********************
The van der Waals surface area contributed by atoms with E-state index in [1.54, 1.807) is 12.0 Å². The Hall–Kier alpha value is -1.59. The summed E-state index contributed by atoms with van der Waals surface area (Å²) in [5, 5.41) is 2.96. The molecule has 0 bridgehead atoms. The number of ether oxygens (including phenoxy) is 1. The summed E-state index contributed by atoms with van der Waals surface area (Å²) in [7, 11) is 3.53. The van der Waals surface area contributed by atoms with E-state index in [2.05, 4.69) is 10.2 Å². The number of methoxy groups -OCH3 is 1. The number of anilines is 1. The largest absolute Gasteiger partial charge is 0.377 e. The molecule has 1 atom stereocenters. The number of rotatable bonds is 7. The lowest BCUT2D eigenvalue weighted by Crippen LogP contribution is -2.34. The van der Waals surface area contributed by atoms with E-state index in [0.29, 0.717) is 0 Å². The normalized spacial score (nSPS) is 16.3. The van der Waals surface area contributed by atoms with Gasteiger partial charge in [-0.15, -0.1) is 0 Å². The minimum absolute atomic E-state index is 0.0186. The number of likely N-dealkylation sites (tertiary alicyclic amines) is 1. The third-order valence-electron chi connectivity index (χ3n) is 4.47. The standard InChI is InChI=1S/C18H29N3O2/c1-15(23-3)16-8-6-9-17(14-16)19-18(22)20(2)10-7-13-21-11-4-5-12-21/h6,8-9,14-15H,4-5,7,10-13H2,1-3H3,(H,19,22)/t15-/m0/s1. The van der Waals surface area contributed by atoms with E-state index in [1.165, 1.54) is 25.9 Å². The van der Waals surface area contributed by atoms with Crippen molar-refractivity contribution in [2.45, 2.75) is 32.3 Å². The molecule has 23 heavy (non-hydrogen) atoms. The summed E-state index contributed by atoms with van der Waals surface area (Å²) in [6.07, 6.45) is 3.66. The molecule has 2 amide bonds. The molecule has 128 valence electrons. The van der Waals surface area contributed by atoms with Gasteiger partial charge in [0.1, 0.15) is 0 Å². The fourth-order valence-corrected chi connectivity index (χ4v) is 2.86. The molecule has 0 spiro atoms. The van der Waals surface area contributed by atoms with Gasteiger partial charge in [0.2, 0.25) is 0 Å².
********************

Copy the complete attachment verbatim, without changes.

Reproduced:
The van der Waals surface area contributed by atoms with E-state index in [1.54, 1.807) is 12.0 Å². The Hall–Kier alpha value is -1.59. The summed E-state index contributed by atoms with van der Waals surface area (Å²) in [5, 5.41) is 2.96. The molecule has 0 bridgehead atoms. The number of ether oxygens (including phenoxy) is 1. The summed E-state index contributed by atoms with van der Waals surface area (Å²) in [7, 11) is 3.53. The van der Waals surface area contributed by atoms with E-state index in [2.05, 4.69) is 10.2 Å². The number of methoxy groups -OCH3 is 1. The number of anilines is 1. The largest absolute Gasteiger partial charge is 0.377 e. The molecule has 1 atom stereocenters. The number of rotatable bonds is 7. The lowest BCUT2D eigenvalue weighted by Crippen LogP contribution is -2.34. The van der Waals surface area contributed by atoms with E-state index in [0.29, 0.717) is 0 Å². The normalized spacial score (nSPS) is 16.3. The van der Waals surface area contributed by atoms with Gasteiger partial charge in [-0.15, -0.1) is 0 Å². The minimum absolute atomic E-state index is 0.0186. The number of likely N-dealkylation sites (tertiary alicyclic amines) is 1. The third-order valence-electron chi connectivity index (χ3n) is 4.47. The standard InChI is InChI=1S/C18H29N3O2/c1-15(23-3)16-8-6-9-17(14-16)19-18(22)20(2)10-7-13-21-11-4-5-12-21/h6,8-9,14-15H,4-5,7,10-13H2,1-3H3,(H,19,22)/t15-/m0/s1. The van der Waals surface area contributed by atoms with E-state index in [1.165, 1.54) is 25.9 Å². The van der Waals surface area contributed by atoms with Crippen molar-refractivity contribution in [2.45, 2.75) is 32.3 Å². The molecule has 23 heavy (non-hydrogen) atoms. The summed E-state index contributed by atoms with van der Waals surface area (Å²) in [6.07, 6.45) is 3.66. The molecule has 2 amide bonds. The molecule has 128 valence electrons. The van der Waals surface area contributed by atoms with Gasteiger partial charge in [0.1, 0.15) is 0 Å². The fourth-order valence-corrected chi connectivity index (χ4v) is 2.86. The molecule has 0 spiro atoms. The van der Waals surface area contributed by atoms with Gasteiger partial charge in [0.2, 0.25) is 0 Å².